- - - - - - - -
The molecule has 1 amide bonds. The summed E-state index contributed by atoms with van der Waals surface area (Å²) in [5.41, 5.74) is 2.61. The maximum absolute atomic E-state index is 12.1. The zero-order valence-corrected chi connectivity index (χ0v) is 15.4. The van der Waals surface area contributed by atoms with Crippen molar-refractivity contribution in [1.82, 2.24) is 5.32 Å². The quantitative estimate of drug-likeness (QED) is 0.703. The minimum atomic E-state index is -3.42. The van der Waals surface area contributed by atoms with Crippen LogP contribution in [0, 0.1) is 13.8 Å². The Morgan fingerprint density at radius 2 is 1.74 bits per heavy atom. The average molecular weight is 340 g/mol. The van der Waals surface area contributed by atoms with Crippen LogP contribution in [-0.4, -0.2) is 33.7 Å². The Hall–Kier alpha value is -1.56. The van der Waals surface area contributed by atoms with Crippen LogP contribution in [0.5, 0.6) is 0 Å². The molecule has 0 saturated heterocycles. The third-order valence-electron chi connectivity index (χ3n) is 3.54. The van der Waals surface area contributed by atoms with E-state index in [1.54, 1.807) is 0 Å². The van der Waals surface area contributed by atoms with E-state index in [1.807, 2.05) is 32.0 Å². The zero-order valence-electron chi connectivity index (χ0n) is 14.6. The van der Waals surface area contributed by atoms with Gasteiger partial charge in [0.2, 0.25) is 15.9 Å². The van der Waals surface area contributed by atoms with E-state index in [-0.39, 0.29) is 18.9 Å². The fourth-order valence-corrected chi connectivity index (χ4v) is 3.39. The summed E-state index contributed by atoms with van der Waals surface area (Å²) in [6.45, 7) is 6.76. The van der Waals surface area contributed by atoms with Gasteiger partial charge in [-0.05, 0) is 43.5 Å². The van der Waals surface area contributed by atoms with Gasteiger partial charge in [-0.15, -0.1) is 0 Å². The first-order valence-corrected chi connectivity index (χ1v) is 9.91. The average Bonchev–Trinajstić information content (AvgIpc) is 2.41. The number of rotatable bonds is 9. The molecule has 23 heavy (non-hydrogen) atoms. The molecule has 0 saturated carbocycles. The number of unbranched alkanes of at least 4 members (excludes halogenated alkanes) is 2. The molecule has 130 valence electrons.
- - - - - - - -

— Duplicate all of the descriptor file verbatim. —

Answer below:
The molecule has 1 amide bonds. The summed E-state index contributed by atoms with van der Waals surface area (Å²) in [5.41, 5.74) is 2.61. The maximum absolute atomic E-state index is 12.1. The zero-order valence-corrected chi connectivity index (χ0v) is 15.4. The van der Waals surface area contributed by atoms with Crippen molar-refractivity contribution in [1.82, 2.24) is 5.32 Å². The quantitative estimate of drug-likeness (QED) is 0.703. The minimum atomic E-state index is -3.42. The van der Waals surface area contributed by atoms with Crippen LogP contribution in [0, 0.1) is 13.8 Å². The Morgan fingerprint density at radius 2 is 1.74 bits per heavy atom. The average molecular weight is 340 g/mol. The van der Waals surface area contributed by atoms with Crippen LogP contribution in [-0.4, -0.2) is 33.7 Å². The Hall–Kier alpha value is -1.56. The van der Waals surface area contributed by atoms with Crippen LogP contribution in [0.5, 0.6) is 0 Å². The molecule has 0 saturated heterocycles. The third-order valence-electron chi connectivity index (χ3n) is 3.54. The van der Waals surface area contributed by atoms with E-state index in [1.54, 1.807) is 0 Å². The van der Waals surface area contributed by atoms with E-state index in [1.807, 2.05) is 32.0 Å². The zero-order valence-electron chi connectivity index (χ0n) is 14.6. The van der Waals surface area contributed by atoms with Gasteiger partial charge in [0.2, 0.25) is 15.9 Å². The van der Waals surface area contributed by atoms with E-state index in [-0.39, 0.29) is 18.9 Å². The fourth-order valence-corrected chi connectivity index (χ4v) is 3.39. The summed E-state index contributed by atoms with van der Waals surface area (Å²) in [6.45, 7) is 6.76. The van der Waals surface area contributed by atoms with Gasteiger partial charge in [-0.05, 0) is 43.5 Å². The van der Waals surface area contributed by atoms with Gasteiger partial charge in [-0.15, -0.1) is 0 Å². The first-order valence-corrected chi connectivity index (χ1v) is 9.91. The average Bonchev–Trinajstić information content (AvgIpc) is 2.41. The number of rotatable bonds is 9. The molecule has 23 heavy (non-hydrogen) atoms. The molecule has 0 saturated carbocycles. The number of unbranched alkanes of at least 4 members (excludes halogenated alkanes) is 2. The molecule has 130 valence electrons.